Disintegration written by Eugene Robinson (Washington Post) is a carefully drawn discussion on Black America in the 21st century. Actually, the book is an analysis of all Black people in the post civil rights era. While race in America remains an unapproachable subject that is often balanced on the razor’s edge, Robinson’s definition of race as it relates to Black America is a concise, clearly crafted study in sociology. Disintegration is a book that finally addresses the conflict of being Black in America. Robinson uses a classification and division rhetorical style to analyze what he has established as the 4 diverging paths of Blacks in America. His astute breakdown of the varying degrees within the race are presented as, the Mainstream middle class, a large Abandoned minority, a small Transcendent elite and two newly Emergent groups (mixed race and Black immigrants).
This classification and division method allows the reader to approach and understand the shift in African American society. Most books on race involve the analysis of how Whites influence Black culture through their financial and social dominance. Race in other books dwells on the past and generates emotional reactions based on frustrations with how Whites abused religion and authority in their attempt to maintain control over Blacks. Books that focus on this dynamic do less to create a discourse on race, and serve only to continue misunderstandings of both White and Black society. Robinson avoids the same ‘old’ discussions in regard to race that consist of, ‘White people bad, Black people suffered and still do’.
Robinson’s Disintegration, the title is an obvious entendre that hints at how the Black race is actually fading away from what it once was, only focuses on Blacks and how they have changed since the Civil Rights Movement. He discusses the emerging middle class that began to develop due to affirmative action. He discusses the Transcendent class of African Americans: Lawyers, doctors, professional athletes, entertainers and business owners who all have become first generation success stories and in many cases have moved to a status that rivals many White Americans. He discusses this class as still not being equal to White American’s, but this discussion does not occupy a lot of the territory. It is mentioned only to establish that although 40 years have passed and it appears that there is some semblance of the MLK dream, Blacks although more successful and with more access than in the past, still have a long way to go to attain the same status as White America. In his discussion of the Emergent class, mixed race and immigrants, the discussion has an obvious point of reference in President Obama who is of two facets of Blacks: Emergent and Transcendent. However the discussion on the Immigrants in the Emergents is the most intriguing discussion. I feel that this conversation was somewhat slighted in an attempt to maintain what the primary focus of the book is, the Abandoned. The Abandoned are the Blacks who are the poorest and least educated in the country.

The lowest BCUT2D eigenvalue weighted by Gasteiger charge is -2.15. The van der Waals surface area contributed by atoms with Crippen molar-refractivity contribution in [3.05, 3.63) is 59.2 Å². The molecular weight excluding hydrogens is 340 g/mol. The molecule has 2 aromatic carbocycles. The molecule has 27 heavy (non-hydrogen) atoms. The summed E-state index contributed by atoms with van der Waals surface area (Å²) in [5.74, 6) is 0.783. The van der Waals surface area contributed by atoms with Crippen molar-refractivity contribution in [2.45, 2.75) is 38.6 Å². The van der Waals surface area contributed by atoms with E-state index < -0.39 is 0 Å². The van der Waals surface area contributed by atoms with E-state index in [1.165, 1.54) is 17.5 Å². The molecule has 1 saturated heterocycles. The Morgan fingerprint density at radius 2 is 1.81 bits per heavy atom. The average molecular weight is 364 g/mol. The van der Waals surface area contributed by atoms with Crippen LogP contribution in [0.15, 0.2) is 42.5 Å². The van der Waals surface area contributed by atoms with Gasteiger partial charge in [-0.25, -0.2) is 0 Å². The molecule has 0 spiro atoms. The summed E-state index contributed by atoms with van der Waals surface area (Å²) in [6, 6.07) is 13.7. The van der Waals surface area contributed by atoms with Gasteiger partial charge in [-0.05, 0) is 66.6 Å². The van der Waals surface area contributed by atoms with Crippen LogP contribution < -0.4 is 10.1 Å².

The conversation about the Emergent in relation to the Abandoned creates a great discussion. Why is it that Black Immigrants (Ehtiopians, Sudanese, Nigerian, etc.) attain a better status in regard to employment and education than the Abandoned? Here are a group of people who are arriving to this country without any understanding of the society and in many instances, they do not speak the language and are not able to attain jobs that are in relation to their skills, yet they are outperfoming a group of people who have been here longer and understand the system. This topic is never fully discussed and Robinson raises the issue only to show that he is aware of how important this is. Disintegration establishes that while Black America is no longer the monolithic culture it was prior to the Civil Rights movement, that racism does still exist and that Black America is more complex than it has ever been. Eugene Robinson has created the best book on Black American society written, which is a very big statement. I think from this point forward when Black America is discussed this book will have to be referenced. If you have ever wondered what exactly is Black America, read this book now.